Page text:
Divinylanthracene-Containing Tetracationic Organic Cyclophane with Near-Infrared Photoluminescence

Arthur H.G. David, Amine Garci, Seifallah Abid, Xuesong Li, Ryan Michael Young*, James S.W. Seale, Jessica Elizabeth Hornick, Chandra S. Azad, Yang Jiao, Indranil Roy, Isil Akpinar, Tanay Kesharwani, Charlotte L. Stern, Michael R. Wasielewski*, J. Fraser Stoddart*

*Corresponding author for this work

Research output: Contribution to journalArticlepeer-review


Near-infrared (NIR) light is known to have outstanding optical penetration in biological tissues and to be non-invasive to cells compared with visible light. These characteristics make NIR-specific light optimal for numerous biological applications, such as the sensing of biomolecules or in theranostics. Over the years, significant progress has been achieved in the synthesis of fluorescent cyclophanes for sensing, bioimaging, and making optoelectronic materials. The preparation of NIR-emissive porphyrin-free cyclophanes is, however, still challenging. In an attempt for fluorescence emissions to reach into the NIR spectral region, employing organic tetracationic cyclophanes, we have inserted two 9,10-divinylanthracene units between two of the pyridinium units in cyclobis(paraquat-p-phenylene). Steady-state absorption, fluorescence, and transient-absorption spectroscopies reveal the deep-red and NIR photoluminescence of this cyclophane. This tetracationic cyclophane is highly soluble in water and has been employed successfully as a probe for live-cell imaging in a breast cancer cell line (MCF-7).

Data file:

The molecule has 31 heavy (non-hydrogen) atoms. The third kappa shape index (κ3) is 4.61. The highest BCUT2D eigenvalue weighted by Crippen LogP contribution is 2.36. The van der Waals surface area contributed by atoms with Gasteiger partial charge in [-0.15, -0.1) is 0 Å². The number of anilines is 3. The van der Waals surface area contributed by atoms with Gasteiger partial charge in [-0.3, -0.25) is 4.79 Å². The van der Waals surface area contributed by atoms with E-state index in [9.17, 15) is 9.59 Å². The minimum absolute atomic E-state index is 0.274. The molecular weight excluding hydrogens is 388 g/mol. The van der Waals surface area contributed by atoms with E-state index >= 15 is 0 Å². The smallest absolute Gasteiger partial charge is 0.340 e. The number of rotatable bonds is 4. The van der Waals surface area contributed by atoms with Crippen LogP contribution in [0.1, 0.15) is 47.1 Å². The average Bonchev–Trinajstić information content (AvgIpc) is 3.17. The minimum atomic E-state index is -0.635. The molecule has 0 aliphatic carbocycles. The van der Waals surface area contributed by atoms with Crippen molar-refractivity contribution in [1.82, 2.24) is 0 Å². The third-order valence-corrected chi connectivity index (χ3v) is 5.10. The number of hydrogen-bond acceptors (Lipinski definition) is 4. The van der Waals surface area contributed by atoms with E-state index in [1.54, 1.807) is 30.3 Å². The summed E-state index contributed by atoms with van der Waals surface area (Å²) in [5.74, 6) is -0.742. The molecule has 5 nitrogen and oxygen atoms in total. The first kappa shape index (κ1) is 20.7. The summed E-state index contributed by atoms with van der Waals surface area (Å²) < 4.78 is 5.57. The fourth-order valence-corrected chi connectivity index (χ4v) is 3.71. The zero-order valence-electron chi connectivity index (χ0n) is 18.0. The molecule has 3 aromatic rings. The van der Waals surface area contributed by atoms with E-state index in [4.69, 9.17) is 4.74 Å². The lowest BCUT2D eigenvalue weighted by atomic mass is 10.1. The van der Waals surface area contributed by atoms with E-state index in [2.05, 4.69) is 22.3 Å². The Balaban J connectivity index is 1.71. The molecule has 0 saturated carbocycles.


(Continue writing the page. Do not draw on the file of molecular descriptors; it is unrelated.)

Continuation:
Original languageEnglish (US)
Pages (from-to)9182-9190
Number of pages9
JournalJournal of the American Chemical Society
Issue number16
StatePublished - Apr 26 2023

ASJC Scopus subject areas

  • Chemistry(all)
  • Biochemistry
  • Catalysis
  • Colloid and Surface Chemistry


Dive into the research topics of 'Divinylanthracene-Containing Tetracationic Organic Cyclophane with Near-Infrared Photoluminescence'. Together they form a unique fingerprint.

Cite this